Telomeres, the stretches of DNA that protect our chromosomes, have previously been associated with aging and disease. Now, a new study investigates the link between infantile infections and telomere length in adulthood.
With age, every time a cell divides, telomeres lose a part of their DNA and become shorter. Eventually, when telomeres become too short, cells will begin to stop replicating and die.
However, few studies have explored whether early life events might also affect telomere length.
Researchers from the University of Washington, led by Dan Eisenberg, assistant professor of anthropology at the university, set out to examine the link between blood telomere length (BTL) and infectious diseases.
The study was published in the American Journal of Human Biology.
Early-life infections, which are otherwise very common, activate an immune response that involves clonal expansion (the production of daughter cells from a single cell) and oxidative stress (physiological stress on the human body caused by the accumulation of free radicals).
Given this biological mechanism, the researchers’ hypothesis was that a high infectious disease burden would shorten BTL and speed up the rate of immunosenescence – the gradual deterioration of the immune system that occurs naturally, with age.
To test their hypothesis, the scientists examined data from the Cebu Longitudinal Health and Nutrition Survey, which is a study that followed 3,000 babies born in the Philippines between 1983 and 1984.
Every 2 months up to the age of 2 years old, Cebu scientists gathered information from the mother on the health of their babies, including eating habits, breastfeeding, and diarrhea prevalence – which is a common sign of infection. Especially at the time of the Cebu Study and given public health conditions in Cebu City, diarrhea was most likely to be brought about by infection, says the lead author of the present study.
As part of the Cebu Study, the infants were also tracked as they grew up, over the following 20 years. In 2005 – when the infants had grown to be in their early 20s – scientists collected blood samples.
Eisenberg and team collected detailed early-life data on the infectious burden from 1,759 babies included in the Cebu Study. They also used their blood samples to measure BTL, and then correlated telomere length with early-life infections.
The results of the study confirmed the scientists’ hypothesis.
Those who had the highest number of reported diarrhea episodes as babies also had the shortest telomeres as adults.
More specifically, these babies had the highest number of cases of diarrhea between the age of 6 and 12 months – a typical weaning age, when the babies start to move around and explore more, but also an age where infections are at their peak.
Furthermore, babies whose mothers reported an average level of diarrheal infection had the equivalent of 3 additional years of telomere “aging,” compared with infants who had no infections at all.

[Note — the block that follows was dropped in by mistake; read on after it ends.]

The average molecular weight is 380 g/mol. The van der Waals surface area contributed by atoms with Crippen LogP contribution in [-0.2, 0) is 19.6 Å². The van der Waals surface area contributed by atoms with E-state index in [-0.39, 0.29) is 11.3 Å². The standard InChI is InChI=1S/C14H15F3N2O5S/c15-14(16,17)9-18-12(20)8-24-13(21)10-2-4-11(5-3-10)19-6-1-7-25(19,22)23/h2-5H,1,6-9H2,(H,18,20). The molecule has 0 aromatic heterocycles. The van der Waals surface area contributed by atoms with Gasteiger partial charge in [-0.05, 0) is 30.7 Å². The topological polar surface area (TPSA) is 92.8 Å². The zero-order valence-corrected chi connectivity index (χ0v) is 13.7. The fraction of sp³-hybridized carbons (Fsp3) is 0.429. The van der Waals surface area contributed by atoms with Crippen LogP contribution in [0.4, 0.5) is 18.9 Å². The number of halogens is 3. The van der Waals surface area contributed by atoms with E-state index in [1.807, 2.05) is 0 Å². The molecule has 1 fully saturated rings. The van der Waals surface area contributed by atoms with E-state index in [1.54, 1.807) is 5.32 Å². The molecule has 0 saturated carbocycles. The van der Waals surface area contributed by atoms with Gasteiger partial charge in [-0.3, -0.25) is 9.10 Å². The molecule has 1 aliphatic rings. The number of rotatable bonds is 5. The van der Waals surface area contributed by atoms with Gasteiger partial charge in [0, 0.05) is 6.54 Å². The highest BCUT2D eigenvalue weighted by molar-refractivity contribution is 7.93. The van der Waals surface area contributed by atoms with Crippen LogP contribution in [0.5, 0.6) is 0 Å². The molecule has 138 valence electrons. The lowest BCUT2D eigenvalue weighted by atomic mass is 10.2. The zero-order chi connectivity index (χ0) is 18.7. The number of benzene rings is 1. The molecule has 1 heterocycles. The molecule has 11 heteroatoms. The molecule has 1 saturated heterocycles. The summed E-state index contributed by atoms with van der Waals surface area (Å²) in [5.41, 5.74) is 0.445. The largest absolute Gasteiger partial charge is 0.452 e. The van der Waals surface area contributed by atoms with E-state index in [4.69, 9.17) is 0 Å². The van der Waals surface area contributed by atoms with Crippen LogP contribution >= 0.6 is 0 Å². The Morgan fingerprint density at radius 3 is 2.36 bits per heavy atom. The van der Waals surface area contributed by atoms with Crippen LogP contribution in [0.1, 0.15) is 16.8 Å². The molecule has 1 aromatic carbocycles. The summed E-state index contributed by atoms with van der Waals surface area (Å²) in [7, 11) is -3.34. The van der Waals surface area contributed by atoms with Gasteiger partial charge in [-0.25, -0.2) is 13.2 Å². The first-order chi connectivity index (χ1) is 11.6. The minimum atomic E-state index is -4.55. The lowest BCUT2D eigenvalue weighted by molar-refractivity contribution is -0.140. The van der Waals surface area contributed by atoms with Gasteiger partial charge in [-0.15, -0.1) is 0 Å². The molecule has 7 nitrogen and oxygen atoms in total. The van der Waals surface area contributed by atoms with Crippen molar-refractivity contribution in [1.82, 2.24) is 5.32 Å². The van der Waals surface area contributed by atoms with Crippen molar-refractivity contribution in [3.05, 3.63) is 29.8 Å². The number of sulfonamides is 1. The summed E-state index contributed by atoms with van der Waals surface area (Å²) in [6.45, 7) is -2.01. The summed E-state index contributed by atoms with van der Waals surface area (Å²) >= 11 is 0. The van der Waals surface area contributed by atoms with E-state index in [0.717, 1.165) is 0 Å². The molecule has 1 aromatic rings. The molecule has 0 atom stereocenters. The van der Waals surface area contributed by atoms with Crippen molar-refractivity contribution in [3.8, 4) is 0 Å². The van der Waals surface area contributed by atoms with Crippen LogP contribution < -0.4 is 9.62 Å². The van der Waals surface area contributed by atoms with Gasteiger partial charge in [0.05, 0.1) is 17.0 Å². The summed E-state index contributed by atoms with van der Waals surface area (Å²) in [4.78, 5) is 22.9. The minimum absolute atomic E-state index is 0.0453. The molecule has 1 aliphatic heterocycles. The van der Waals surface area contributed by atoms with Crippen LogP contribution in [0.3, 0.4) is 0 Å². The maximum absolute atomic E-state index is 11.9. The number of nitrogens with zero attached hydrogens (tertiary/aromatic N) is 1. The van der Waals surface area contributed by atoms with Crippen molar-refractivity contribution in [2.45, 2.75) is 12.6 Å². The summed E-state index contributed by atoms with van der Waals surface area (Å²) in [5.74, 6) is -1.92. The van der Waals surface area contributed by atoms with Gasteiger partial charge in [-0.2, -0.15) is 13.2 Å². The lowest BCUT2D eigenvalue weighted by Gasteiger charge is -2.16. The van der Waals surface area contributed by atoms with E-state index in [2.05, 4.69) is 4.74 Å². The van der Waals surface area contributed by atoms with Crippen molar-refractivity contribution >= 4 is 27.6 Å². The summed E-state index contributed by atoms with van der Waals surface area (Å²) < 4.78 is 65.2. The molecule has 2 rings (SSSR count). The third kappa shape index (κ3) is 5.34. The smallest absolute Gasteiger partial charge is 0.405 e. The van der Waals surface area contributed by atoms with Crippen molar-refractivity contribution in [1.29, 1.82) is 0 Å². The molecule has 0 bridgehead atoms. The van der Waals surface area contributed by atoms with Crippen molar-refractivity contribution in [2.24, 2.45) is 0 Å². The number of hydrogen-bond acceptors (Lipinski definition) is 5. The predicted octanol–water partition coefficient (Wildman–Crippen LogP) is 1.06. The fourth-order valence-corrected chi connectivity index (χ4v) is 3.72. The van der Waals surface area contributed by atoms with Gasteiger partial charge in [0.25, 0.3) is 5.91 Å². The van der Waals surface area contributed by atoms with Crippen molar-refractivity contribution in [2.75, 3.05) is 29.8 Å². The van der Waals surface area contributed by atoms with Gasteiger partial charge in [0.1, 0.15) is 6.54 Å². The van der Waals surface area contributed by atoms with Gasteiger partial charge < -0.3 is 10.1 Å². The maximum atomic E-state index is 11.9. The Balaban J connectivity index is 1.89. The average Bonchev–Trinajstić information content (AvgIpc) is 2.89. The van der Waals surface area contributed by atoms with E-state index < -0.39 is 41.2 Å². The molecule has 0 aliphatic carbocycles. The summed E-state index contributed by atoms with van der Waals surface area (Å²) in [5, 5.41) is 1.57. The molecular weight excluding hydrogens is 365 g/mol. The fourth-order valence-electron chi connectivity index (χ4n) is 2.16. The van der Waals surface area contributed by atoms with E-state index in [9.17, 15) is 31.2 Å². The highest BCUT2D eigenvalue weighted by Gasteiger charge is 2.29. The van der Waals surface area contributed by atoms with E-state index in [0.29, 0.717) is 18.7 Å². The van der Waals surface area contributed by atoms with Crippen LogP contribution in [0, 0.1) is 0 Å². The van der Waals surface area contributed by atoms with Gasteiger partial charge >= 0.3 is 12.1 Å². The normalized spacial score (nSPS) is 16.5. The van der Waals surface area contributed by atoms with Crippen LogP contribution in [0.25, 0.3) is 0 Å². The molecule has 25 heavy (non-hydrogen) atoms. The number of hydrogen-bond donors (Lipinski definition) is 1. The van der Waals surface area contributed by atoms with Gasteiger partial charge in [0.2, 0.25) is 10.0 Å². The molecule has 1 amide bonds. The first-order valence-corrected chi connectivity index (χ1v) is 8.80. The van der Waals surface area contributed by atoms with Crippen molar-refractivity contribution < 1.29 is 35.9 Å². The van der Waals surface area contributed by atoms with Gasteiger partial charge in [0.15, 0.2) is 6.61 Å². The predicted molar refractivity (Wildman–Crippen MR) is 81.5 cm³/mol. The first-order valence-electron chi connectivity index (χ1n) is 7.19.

As the authors conclude:
“This finding is consistent with our hypothesis that increased early life immune activation leads to an accelerated pace of telomere shortening in immune cells, which speculatively could manifest as increased susceptibility to infection later in life.”
One possible explanation for the findings is a form of reverse causality: it might not be the case that early-life infections affect later-life telomere length, but that these individuals had shorter telomere length in infancy to begin with, and this made them more susceptible to infectious disease.
“It could also be that they had shorter telomeres at birth. And perhaps as a result, they were more susceptible to infections at 6 to 12 months and maintained these short telomeres into adulthood,” says Eisenberg. In this case, telomeres may be an important factor that determines whether infants get an infectious disease or not.
This makes the study highly significant, as diarrheal infection is a global health concern. The Centers for Disease Control and Prevention (CDC) report that
A surprising result of the study is that researchers found no association between breastfeeding and telomere length.
“We were expecting to see a relationship between breastfeeding and telomere length because babies receive maternally-produced antibodies through breast milk, which can help them fight off pathogens while their own immune systems are developing. In addition, breastfed babies are less likely to be exposed to infectious agents through contaminated food and water,” explains Eisenberg.
Eisenberg concludes, however, that more research is needed on the interplay between telomere length, infant health, and the environment.